Roughly a third of the 1.5 million colonies of bees that leave almond orchards in March, return to southern states and southern California where there is usually good bee forage and/or pollination contracts for crops such as melons, blueberries and avocados. Another third head for the Pacific Northwest where spring flowers start blooming and where bees can be rented to cherry and apple growers (although at prices that are not profitable for many beekeepers). The remaining roughly 500,000 bee colonies stay in almond areas in the San Joaquin Valley — about half of these colonies belong to California beekeepers and half to beekeepers from the northern plains states, where weather prevents the bees from returning until April or May. After almonds, the next significant bee forage in the San Joaquin Valley doesn’t occur until April, when citrus bloom commences.

The dearth of bee forage between the end of almond bloom and the start of citrus bloom puts tremendous stress on the populous colonies exiting almond orchards – there are simply too many mouths to feed when bee colonies go from feast to famine. Some colonies compensate by cannibalizing their brood. To prevent this, beekeepers will embark on an expensive feeding program or will take any pollination price they can get and even place bees at no charge for limited apple and prune pollination. Once citrus starts blooming, colonies rebound somewhat, however the paucity of pollen produced by citrus combined with the over-stocking of citrus locations leaves bees in a precarious nutritional state when citrus bloom ends.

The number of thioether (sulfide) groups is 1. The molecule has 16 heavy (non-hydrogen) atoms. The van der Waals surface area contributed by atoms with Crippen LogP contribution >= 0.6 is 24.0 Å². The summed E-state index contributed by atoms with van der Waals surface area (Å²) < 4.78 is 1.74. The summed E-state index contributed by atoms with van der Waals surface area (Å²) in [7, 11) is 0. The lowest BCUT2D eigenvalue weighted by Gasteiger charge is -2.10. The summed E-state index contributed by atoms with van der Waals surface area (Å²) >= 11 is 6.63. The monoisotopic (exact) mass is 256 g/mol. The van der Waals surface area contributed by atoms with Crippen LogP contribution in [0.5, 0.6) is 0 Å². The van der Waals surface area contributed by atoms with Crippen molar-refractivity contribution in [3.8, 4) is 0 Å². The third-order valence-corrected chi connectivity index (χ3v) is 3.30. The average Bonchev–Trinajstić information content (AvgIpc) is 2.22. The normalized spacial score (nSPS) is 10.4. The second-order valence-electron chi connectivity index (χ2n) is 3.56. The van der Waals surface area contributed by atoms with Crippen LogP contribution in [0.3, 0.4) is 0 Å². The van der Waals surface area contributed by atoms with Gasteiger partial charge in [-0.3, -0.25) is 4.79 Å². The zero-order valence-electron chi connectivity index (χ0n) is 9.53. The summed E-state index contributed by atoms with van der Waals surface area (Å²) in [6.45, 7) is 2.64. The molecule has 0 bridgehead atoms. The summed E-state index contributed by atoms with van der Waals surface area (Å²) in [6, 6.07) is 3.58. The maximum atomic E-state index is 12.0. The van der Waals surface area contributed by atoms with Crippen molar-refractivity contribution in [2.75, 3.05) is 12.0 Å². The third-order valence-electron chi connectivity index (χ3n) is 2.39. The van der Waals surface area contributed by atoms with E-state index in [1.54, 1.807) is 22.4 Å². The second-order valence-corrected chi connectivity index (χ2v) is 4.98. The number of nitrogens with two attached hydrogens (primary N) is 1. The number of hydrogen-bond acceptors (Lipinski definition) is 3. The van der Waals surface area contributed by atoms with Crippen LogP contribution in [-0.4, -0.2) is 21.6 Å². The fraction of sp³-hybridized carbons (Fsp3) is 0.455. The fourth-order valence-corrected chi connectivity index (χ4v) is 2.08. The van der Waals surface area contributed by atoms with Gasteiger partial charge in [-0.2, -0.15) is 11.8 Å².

Here is where the interests of almond growers and beekeepers converge. For growers, late-blooming almonds spread the risk of loss due to adverse weather during bloom and also make it easier to obtain bees from a static or diminishing pool of bees. For beekeepers, late-blooming almonds provide a rich food source during a critical time of year — almond pollen is one of the most nutritious of all pollens. Beekeepers can rent all their bees to early-blooming almond orchards then transfer them to late-bloomers. The low pollination fees for these late-bloomers are offset by the natural food they would provide at a critical time.

Developing late-blooming almonds that would require more winter-chilling hours is a formidable task although new techniques in genetic modification could make it easier. Unless a self-fertile late-bloomer was developed, two late-blooming, compatible varieties would be needed, thus compounding the problem. Late-blooming soft-shells would be preferable to hard-shells but would likely require additional worm sprays. Some could argue that developing varieties that require more winter chilling would not be worth it if current global warming theories are correct. Such varieties would be useful though if, as some predict, almond culture will shift to Canada later this century.

Often a crisis is required in order to take the necessary action to solve a particular problem. Peach breeders in Colorado and Georgia developed late-blooming peaches but only after several years of early frosts wiped out the entire crop in susceptible areas. A bee supply crisis in coming years is possible, but is not in focus at this time. Similarly, in our current era of unusual weather events, a catastrophic weather event during almond bloom is certainly possible (see 1958) but not discernible. The potential benefits of late-blooming almond varieties are great, for both growers and beekeepers, but developing such varieties will be difficult. As the saying goes though: nothing worth having is easy.

This article appeared in the December 2013 issue of Pacific Nut Producer and in the January 2014 issue of the American Bee Journal